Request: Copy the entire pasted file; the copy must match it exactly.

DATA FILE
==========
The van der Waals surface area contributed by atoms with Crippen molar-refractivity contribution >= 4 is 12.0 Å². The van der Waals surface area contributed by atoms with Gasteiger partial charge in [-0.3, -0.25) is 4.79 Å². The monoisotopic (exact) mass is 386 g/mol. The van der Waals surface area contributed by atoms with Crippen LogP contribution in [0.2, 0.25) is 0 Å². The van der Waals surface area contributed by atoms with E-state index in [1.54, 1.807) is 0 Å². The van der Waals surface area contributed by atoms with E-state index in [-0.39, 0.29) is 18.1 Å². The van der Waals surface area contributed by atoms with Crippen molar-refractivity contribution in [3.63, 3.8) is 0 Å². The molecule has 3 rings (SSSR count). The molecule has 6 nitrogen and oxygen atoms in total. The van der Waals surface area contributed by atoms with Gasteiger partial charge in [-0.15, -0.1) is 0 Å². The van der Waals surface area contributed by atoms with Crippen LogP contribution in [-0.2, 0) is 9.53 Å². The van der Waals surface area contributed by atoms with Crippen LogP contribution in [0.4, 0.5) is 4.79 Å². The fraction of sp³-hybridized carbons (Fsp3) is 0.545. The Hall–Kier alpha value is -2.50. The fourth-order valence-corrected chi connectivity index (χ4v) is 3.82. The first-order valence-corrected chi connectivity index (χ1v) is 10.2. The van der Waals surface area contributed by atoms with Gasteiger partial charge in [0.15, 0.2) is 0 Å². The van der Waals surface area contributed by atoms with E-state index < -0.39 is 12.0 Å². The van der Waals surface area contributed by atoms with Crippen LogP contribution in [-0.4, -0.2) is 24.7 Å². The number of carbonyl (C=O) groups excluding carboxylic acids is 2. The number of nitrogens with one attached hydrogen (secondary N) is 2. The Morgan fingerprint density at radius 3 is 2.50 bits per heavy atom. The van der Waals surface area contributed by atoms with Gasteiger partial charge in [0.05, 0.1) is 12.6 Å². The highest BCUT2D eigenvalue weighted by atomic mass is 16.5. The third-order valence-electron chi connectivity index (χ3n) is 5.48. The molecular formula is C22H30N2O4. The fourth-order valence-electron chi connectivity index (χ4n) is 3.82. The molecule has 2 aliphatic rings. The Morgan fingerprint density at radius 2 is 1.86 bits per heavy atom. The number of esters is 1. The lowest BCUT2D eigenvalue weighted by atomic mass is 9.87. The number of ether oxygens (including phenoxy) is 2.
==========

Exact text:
The van der Waals surface area contributed by atoms with Crippen molar-refractivity contribution >= 4 is 12.0 Å². The van der Waals surface area contributed by atoms with Gasteiger partial charge in [-0.3, -0.25) is 4.79 Å². The monoisotopic (exact) mass is 386 g/mol. The van der Waals surface area contributed by atoms with Crippen LogP contribution in [0.2, 0.25) is 0 Å². The van der Waals surface area contributed by atoms with E-state index in [1.54, 1.807) is 0 Å². The van der Waals surface area contributed by atoms with E-state index in [-0.39, 0.29) is 18.1 Å². The van der Waals surface area contributed by atoms with Crippen molar-refractivity contribution in [3.63, 3.8) is 0 Å². The molecule has 3 rings (SSSR count). The molecule has 6 nitrogen and oxygen atoms in total. The van der Waals surface area contributed by atoms with Gasteiger partial charge in [-0.15, -0.1) is 0 Å². The van der Waals surface area contributed by atoms with Crippen LogP contribution in [-0.2, 0) is 9.53 Å². The van der Waals surface area contributed by atoms with Crippen LogP contribution in [0.4, 0.5) is 4.79 Å². The fraction of sp³-hybridized carbons (Fsp3) is 0.545. The Hall–Kier alpha value is -2.50. The fourth-order valence-corrected chi connectivity index (χ4v) is 3.82. The first-order valence-corrected chi connectivity index (χ1v) is 10.2. The van der Waals surface area contributed by atoms with Gasteiger partial charge in [0.15, 0.2) is 0 Å². The van der Waals surface area contributed by atoms with E-state index < -0.39 is 12.0 Å². The van der Waals surface area contributed by atoms with Crippen LogP contribution in [-0.4, -0.2) is 24.7 Å². The number of carbonyl (C=O) groups excluding carboxylic acids is 2. The number of nitrogens with one attached hydrogen (secondary N) is 2. The Morgan fingerprint density at radius 3 is 2.50 bits per heavy atom. The van der Waals surface area contributed by atoms with Gasteiger partial charge in [0.05, 0.1) is 12.6 Å². The highest BCUT2D eigenvalue weighted by atomic mass is 16.5. The third-order valence-electron chi connectivity index (χ3n) is 5.48. The molecular formula is C22H30N2O4. The fourth-order valence-electron chi connectivity index (χ4n) is 3.82. The molecule has 2 aliphatic rings. The Morgan fingerprint density at radius 2 is 1.86 bits per heavy atom. The number of esters is 1. The lowest BCUT2D eigenvalue weighted by atomic mass is 9.87. The number of ether oxygens (including phenoxy) is 2.